Every design studio in every architecture college has one- a design with one or many tilted walls. Usually, there is more than one design. And often, as with practicing architects, it is the more talented students who try to design buildings to that look like they are about to fall in all directions at the same time. Zaha, Gehry, did you say? Sure.
As people who care about design, how should we respond to the tilted wall? Today it is possible to build forms that were inconceivable, or unbuildable earlier, even in India. And there is always someone who has enough money to pay for them. So, unlike before, technical and economic constraints are not easy to lean on when evaluating such designs. There is also the question of design freedom. No longer can anybody claim that there is one right way to design. Of course, practical issues related to a project can still be invoked in studio settings easily: thus, the tilted wall may cut little ice in an affordable housing project design.
There are two practical matters I find I can lean on at all times in this matter- dust and energy. The first is one of those humble phenomena that are often profoundly relevant to a discussion of context responsive architecture. It is also something many adventurous architects don’t account for when tilting walls (or, even glass!) in India.
You only have to look around at the sloped surfaces on buildings in our cities to see that these are dust traps. This is particularly evident on sloped surfaces that are plastered and painted in light colours. These slopes are often very small- a fold in the chhajja, or the downward slope of a fat cornice. But inevitably, they hold up all the dust that falls on them for display. A flat surface, like the top of the chhajja, also traps dust, but does not show it off to the street. An entire wall that tilts in or out is only a great way of showing off all the dust that can fall on a building in India.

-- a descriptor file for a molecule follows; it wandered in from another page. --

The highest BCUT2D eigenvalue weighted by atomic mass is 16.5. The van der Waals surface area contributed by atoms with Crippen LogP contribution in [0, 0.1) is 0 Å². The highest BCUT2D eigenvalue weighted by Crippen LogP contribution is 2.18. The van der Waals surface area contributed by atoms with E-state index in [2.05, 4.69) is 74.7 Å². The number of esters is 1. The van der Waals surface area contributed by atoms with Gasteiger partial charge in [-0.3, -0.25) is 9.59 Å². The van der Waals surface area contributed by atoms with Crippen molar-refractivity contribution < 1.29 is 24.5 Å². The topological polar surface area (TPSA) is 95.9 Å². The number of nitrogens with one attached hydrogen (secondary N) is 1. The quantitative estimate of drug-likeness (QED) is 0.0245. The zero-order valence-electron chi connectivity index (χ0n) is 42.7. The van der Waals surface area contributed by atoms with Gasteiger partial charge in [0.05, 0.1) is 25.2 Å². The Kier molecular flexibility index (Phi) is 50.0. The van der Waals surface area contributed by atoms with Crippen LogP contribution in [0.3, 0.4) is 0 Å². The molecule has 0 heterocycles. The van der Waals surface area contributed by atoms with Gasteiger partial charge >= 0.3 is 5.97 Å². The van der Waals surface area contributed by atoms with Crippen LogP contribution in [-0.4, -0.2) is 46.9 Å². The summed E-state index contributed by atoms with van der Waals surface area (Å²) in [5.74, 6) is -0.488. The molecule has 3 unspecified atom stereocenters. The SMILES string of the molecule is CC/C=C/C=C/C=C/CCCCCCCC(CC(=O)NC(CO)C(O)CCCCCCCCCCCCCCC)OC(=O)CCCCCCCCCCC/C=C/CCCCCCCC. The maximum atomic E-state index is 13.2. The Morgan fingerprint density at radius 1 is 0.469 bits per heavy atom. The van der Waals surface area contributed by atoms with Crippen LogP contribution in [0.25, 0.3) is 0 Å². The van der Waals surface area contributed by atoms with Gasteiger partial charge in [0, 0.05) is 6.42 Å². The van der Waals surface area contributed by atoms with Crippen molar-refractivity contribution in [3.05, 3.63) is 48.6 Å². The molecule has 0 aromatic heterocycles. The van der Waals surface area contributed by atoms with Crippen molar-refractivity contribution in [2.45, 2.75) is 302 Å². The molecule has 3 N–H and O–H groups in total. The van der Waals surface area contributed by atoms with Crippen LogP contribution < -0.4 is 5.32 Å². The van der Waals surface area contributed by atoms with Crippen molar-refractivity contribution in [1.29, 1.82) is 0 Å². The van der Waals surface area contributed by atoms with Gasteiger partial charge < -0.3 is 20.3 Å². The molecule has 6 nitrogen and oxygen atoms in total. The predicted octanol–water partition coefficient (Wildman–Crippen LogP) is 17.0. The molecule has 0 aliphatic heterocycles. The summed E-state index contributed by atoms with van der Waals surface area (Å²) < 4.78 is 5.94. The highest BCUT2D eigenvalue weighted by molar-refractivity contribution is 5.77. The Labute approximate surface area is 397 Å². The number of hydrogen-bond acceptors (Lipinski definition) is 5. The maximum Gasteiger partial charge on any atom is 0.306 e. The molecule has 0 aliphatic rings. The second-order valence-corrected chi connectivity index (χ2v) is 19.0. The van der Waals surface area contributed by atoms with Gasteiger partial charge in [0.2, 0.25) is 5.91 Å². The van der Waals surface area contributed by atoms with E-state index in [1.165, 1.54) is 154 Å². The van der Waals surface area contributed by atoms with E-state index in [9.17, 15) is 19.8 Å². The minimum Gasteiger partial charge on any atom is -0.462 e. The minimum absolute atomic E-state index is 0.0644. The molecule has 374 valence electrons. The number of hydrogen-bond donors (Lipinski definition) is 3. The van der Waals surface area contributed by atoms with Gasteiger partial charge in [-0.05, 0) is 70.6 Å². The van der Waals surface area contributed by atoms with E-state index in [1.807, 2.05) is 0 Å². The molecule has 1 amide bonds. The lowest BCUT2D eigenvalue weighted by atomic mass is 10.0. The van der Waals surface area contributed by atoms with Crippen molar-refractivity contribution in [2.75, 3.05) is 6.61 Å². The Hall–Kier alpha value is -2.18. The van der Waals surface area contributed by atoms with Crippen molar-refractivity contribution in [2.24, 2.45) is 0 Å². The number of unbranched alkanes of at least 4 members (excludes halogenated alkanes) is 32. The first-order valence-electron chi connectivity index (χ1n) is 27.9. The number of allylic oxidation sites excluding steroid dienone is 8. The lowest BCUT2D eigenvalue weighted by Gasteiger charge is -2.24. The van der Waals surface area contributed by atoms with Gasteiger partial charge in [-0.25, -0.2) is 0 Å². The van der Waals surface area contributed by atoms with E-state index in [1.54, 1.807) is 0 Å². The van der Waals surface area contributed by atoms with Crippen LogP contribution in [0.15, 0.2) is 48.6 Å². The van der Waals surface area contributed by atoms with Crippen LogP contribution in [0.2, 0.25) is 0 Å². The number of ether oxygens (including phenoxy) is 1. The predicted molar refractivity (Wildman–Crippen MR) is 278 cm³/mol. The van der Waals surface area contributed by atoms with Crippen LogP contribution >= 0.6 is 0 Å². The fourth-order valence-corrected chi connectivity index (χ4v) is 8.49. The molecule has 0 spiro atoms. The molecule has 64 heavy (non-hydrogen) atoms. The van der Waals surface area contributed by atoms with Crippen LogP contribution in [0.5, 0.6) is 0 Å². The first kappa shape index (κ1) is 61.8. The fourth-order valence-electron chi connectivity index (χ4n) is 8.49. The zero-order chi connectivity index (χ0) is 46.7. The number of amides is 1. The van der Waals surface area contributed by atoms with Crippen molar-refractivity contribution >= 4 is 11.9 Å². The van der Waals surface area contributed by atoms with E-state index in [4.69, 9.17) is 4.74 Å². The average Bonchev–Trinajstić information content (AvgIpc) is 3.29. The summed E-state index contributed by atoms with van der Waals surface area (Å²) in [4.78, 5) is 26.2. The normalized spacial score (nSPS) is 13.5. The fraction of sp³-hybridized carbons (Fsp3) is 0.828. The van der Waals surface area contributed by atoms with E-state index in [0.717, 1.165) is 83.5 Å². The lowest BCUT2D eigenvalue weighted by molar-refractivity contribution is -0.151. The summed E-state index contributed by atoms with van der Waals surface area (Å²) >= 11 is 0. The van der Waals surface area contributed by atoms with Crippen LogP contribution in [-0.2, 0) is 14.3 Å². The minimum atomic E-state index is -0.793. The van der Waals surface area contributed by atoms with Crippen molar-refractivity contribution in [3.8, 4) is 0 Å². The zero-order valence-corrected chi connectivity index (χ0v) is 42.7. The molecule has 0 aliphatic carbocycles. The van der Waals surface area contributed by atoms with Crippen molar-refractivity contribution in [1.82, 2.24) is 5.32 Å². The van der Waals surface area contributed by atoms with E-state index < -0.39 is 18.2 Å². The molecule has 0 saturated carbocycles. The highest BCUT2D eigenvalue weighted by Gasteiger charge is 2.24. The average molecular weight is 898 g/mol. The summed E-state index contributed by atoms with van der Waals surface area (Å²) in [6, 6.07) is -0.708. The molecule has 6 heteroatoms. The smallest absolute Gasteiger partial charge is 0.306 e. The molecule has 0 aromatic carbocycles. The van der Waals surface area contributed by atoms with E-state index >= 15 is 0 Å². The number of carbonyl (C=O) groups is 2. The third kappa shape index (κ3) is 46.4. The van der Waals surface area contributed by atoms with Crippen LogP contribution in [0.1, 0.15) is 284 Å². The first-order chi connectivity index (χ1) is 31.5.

The energy argument against tilting walls is simple, but many would chafe at it. It is impossible to build these tilting walls using compressive strength of usual building materials. You cant pile bricks or stones up to build a tilting wall. You need steel. It must be an RCC wall or a steel frame with some kind of (usually energy guzzling) panels on either side. Tensile materials, generally, have a greater embodied energy than compressive ones (leaving aside bamboo and wood). By one reckoning, the embodied energy of steel is six times that of brick. A tilting wall thus means that the very choice of a look comes with a much heavier energy cost which also implies many other ecological costs (like carbon emissions).
The dust and energy arguments do not invalidate the tilted wall per se. It makes great sense to tilt a wall, even of glass, sometimes. Most times tilting a glass wall means double trouble- you get to see the dust from both sides. But in a car showroom for instance, that might be a great way of cutting down reflections that interfere with the passerby’s view of the cars inside.
What the two arguments do is urge us to question the reason behind a particular design move. They ask us to account for our own preferences and prejudices as designers. Form never followed anything, we now know. But questions certainly do (and ought to) follow form.
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